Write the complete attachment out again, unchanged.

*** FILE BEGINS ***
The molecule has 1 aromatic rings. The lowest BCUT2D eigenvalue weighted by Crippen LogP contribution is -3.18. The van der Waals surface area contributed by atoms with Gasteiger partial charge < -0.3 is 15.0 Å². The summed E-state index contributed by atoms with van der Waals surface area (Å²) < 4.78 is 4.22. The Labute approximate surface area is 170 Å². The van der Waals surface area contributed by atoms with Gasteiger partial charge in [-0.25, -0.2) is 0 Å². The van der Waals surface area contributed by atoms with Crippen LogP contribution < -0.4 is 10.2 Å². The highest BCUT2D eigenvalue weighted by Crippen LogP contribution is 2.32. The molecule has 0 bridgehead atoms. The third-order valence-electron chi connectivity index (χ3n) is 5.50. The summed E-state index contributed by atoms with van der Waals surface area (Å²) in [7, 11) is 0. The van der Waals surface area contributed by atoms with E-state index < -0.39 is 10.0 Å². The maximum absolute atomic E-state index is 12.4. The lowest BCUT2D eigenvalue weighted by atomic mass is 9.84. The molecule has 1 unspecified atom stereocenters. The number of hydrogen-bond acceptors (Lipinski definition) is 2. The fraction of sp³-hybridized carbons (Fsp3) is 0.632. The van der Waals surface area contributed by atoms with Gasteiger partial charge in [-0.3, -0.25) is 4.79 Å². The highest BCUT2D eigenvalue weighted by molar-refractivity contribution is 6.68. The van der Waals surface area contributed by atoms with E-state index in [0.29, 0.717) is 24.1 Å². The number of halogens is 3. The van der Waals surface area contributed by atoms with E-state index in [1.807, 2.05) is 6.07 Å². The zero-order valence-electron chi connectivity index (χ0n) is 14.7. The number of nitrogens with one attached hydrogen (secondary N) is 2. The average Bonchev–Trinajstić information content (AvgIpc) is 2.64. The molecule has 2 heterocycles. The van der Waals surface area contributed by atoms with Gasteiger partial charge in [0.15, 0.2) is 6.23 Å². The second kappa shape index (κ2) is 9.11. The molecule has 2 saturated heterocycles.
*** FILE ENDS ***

The molecule has 1 aromatic rings. The lowest BCUT2D eigenvalue weighted by Crippen LogP contribution is -3.18. The van der Waals surface area contributed by atoms with Gasteiger partial charge < -0.3 is 15.0 Å². The summed E-state index contributed by atoms with van der Waals surface area (Å²) < 4.78 is 4.22. The Labute approximate surface area is 170 Å². The van der Waals surface area contributed by atoms with Gasteiger partial charge in [-0.25, -0.2) is 0 Å². The van der Waals surface area contributed by atoms with Crippen LogP contribution < -0.4 is 10.2 Å². The highest BCUT2D eigenvalue weighted by Crippen LogP contribution is 2.32. The molecule has 0 bridgehead atoms. The third-order valence-electron chi connectivity index (χ3n) is 5.50. The summed E-state index contributed by atoms with van der Waals surface area (Å²) in [7, 11) is 0. The van der Waals surface area contributed by atoms with E-state index < -0.39 is 10.0 Å². The maximum absolute atomic E-state index is 12.4. The lowest BCUT2D eigenvalue weighted by atomic mass is 9.84. The molecule has 1 unspecified atom stereocenters. The number of hydrogen-bond acceptors (Lipinski definition) is 2. The fraction of sp³-hybridized carbons (Fsp3) is 0.632. The van der Waals surface area contributed by atoms with Gasteiger partial charge in [-0.3, -0.25) is 4.79 Å². The highest BCUT2D eigenvalue weighted by molar-refractivity contribution is 6.68. The van der Waals surface area contributed by atoms with E-state index in [0.29, 0.717) is 24.1 Å². The number of halogens is 3. The van der Waals surface area contributed by atoms with E-state index in [1.807, 2.05) is 6.07 Å². The zero-order valence-electron chi connectivity index (χ0n) is 14.7. The number of nitrogens with one attached hydrogen (secondary N) is 2. The average Bonchev–Trinajstić information content (AvgIpc) is 2.64. The molecule has 2 heterocycles. The van der Waals surface area contributed by atoms with Gasteiger partial charge in [0.15, 0.2) is 6.23 Å². The second kappa shape index (κ2) is 9.11. The molecule has 2 saturated heterocycles.